The best part of the show, and the artworks it showcased was the stern refusal to be pigeonholed into one category or another. It’s all fluid and personal and political at the same time. In the context of the current political scenario, where gay sex is a crime punishable under IPC 377, lesbian desire is silenced and trans-identity is pushed to the margin, the exhibition offers a window to another India that shimmers just beneath the surface, expressing their desires through their art. For this, the credit must go to Engendered, a transnational arts and human rights organisation exploring gender, sexuality, culture and religion in south Asia, for giving the artists a safe platform to explore their art. As non-normative art forms, especially visual arts, are in the danger of courting controversy in a public platform (which often leads to vandalism), Mukherjee said she needed to find a safer space to showcase the works, and the American Center fitted the bill. At one level, the strategy works. Take for example, Saawan Taank. A local artist from West Bengal and trained in Shantiniketan, he found a safe platform to explore his ideas of BDSM in art, in two explosive canvases, an opportunity he wouldn’t perhaps find elsewhere.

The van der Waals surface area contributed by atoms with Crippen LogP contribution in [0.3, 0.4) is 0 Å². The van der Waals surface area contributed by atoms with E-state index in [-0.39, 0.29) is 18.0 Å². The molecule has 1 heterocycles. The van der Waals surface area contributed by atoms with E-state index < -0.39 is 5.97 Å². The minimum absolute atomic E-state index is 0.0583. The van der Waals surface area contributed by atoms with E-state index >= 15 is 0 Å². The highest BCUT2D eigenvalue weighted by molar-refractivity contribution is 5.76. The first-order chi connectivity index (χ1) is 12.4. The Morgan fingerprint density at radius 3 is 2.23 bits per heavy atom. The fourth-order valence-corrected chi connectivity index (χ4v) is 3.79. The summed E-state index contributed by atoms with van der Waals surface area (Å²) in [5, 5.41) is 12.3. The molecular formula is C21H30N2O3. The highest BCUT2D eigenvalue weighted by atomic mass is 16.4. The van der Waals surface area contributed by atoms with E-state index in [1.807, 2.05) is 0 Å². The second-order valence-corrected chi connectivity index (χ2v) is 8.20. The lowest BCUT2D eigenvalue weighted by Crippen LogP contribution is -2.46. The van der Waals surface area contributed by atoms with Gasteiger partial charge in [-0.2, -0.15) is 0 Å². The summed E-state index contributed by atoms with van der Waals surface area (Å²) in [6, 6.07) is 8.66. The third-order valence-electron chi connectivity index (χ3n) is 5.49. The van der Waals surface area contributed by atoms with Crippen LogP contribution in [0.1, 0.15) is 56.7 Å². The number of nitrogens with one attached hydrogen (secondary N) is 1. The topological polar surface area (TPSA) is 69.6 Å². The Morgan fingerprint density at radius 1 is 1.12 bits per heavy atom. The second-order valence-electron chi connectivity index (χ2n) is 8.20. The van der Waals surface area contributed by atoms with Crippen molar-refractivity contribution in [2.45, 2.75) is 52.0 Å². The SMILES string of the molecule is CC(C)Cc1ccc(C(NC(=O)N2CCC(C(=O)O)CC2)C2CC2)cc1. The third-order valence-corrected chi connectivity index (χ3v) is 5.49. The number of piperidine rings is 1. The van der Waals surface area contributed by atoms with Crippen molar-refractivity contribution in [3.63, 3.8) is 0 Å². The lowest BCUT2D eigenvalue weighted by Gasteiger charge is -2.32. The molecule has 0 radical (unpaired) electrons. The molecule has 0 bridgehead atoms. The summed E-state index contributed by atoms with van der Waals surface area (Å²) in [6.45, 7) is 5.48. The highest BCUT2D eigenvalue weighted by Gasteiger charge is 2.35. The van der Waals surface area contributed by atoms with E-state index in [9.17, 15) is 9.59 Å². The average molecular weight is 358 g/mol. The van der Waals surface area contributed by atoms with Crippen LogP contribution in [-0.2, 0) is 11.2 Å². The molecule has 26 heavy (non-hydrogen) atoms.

What I found fascinating about Taank’s work is how he takes a fetish, which is essentially a ‘western import’, and makes it unrecognisably local, his own.
Without recognisable role models at home, for a long time, the queer subculture in India has borrowed heavily from the west, especially America, because of its easy accessibility. At this show, however, to my utter surprise, I did not find any recognisable western influences. There are influences to be sure, for example, Jenny TS’s works will definitely remind you of Frida Kahlo, but the representation is more immediately, more local. For example, Jenny is trying to subvert the male-dominated myths of her state, Manipur. In the process, her lived experiences overshadow her borrowed influences. This immediacy and this lenses of personal experiences through which the artists explore their queerness is what made the show stand out.
The author is a journalist and a teacher. He has co-edited Whistling in the Dark: 21 Queer Interviews (Sage, 2009) and published two volumes of poetry, beside numerous writing credits in journals. Based in Delhi, he runs an independent poetry publishing venture Red River.